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Stay informed with relevant current affairs from trusted sources like The Hindu, Indian Express, PIB, and more. Our daily news analysis includes Prelims Facts and Important Editorials presented in a concise and bulletised format. Get free daily updates up to 4 P.M. (except Sundays). Don’t miss the Daily Revision Quiz to reinforce your knowledge. Good luck!
Here are the topics covered for 18th October 2023:
GS-1: Same-Sex Marriage in India
GS- 3: ISRO on Gaganyaan, SDG’S – Synergistic Barriers, Centralised procurement as a powerful health
Facts for Prelims: Integrated Watershed Development Programme (IWMP) , Marine Cloud Brightening
Same-Sex Marriage in India
- The Supreme Court delivered a significant judgment on same-sex marriage in India recently. This verdict revealed differing views within the judiciary regarding LGBTQIA+ rights.
About the Verdict:
The Supreme Court of India ruled that same-sex couples do not have a fundamental right to marry. However, the court also said that the government must ensure that same-sex couples have the same rights and benefits as married couples, such as the right to joint property ownership and inheritance.
The judgment can be summarized as follows:
- The five-judge Bench was split. Chief Justice Chandrachud and Justice Kaul held a minority view, advocating for LGBTQIA+ rights and civil union recognition. The majority (Justices Bhat, Kohli, and Narasimha) argued that legislative action was needed.
- Minority Views: Chief Justice Chandrachud and Justice Kaul emphasized that discrimination based on sexual orientation violated the Constitution and that a regulatory framework for same-sex unions was essential.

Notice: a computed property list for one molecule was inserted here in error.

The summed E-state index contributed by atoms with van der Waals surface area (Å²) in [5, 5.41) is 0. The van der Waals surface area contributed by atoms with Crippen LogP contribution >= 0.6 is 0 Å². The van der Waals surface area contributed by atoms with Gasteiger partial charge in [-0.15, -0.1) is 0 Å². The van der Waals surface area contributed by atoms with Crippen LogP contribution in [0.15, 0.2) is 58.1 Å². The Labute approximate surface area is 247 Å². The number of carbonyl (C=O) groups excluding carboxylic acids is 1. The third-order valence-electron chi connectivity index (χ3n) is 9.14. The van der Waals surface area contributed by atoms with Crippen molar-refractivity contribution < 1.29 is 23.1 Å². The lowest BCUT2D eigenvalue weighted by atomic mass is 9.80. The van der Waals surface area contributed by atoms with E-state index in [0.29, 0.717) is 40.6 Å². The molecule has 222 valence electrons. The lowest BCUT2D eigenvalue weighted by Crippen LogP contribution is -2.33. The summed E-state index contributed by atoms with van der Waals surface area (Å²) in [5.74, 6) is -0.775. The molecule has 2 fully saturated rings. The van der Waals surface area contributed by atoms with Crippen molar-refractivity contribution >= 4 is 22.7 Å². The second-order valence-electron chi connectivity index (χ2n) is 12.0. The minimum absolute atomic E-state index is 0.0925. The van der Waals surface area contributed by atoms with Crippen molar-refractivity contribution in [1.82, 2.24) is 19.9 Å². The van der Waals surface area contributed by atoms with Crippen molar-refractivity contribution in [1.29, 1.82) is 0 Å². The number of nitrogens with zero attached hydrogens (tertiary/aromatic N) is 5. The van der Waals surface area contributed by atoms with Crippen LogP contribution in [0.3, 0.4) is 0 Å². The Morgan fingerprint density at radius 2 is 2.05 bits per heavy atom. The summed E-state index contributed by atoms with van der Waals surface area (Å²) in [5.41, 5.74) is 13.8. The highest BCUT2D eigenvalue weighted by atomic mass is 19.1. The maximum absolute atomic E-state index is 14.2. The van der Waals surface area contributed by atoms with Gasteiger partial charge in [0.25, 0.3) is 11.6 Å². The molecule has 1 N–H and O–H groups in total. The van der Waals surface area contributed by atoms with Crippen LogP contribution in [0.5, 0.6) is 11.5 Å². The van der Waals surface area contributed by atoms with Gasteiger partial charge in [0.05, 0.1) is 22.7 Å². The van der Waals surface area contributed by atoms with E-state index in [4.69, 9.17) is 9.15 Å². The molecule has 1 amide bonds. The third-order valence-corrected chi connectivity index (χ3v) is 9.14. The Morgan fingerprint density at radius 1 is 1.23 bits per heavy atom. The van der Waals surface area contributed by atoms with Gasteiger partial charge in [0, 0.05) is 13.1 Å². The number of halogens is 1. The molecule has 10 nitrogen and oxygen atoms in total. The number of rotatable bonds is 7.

- Majority Views: The majority argued that legal recognition of same-sex unions should be a legislative decision, not a judicial one. They suggested that altering existing laws might lead to unintended consequences.
- No Change to Special Marriage Act: All judges agreed that the Special Marriage Act of 1954 was not unconstitutional for excluding same-sex marriages.
- The Supreme Court’s decision to leave the issue of same-sex marriage to Parliament is a pragmatic one. It is likely that Parliament will take many years to debate this issue, but the Supreme Court’s ruling has at least opened the door to the possibility of same-sex marriage being legalized in India in the future.
There are a number of things that can be done to support the LGBTQ+ community and promote equality and inclusion in India. These include:
- Educating the public about LGBTQ+ issues and dispelling myths and stereotypes.
- Advocating for the passage of laws that protect the rights of LGBTQ+ people.
- Supporting LGBTQ+ organizations and businesses.
- Creating safe and inclusive spaces for LGBTQ+ people.
- The verdict signifies an ongoing evolution in LGBTQIA+ rights. While it didn’t grant immediate legal recognition, it sparked essential discussion. The responsibility now falls on the legislature to address this matter.
- Parliament must take the lead in enacting laws recognizing and protecting non-heterosexual couples. Awareness and social acceptance are crucial, and the fight for equal rights persists. Society, the government, and the legal system should ultimately align with principles of equality and non-discrimination.
ISRO on Gaganyaan
- ISRO is making significant strides in its Gaganyaan project, including the upcoming test of the crew escape system (CES) scheduled for October 21, 2023. The LVM-3 rocket, designed to carry the crew into orbit, has undergone substantial strengthening, marking its human-rated status.
- several critical components, such as the crew module and escape system, are still in the development phase, with certain technologies needing to be sourced from other countries.
- These technological advancements include the Environmental Control and Life Support Systems (ECLSS) and the Integrated Vehicle Health Management System (IVHMS), which are crucial for ensuring crew safety and mission success.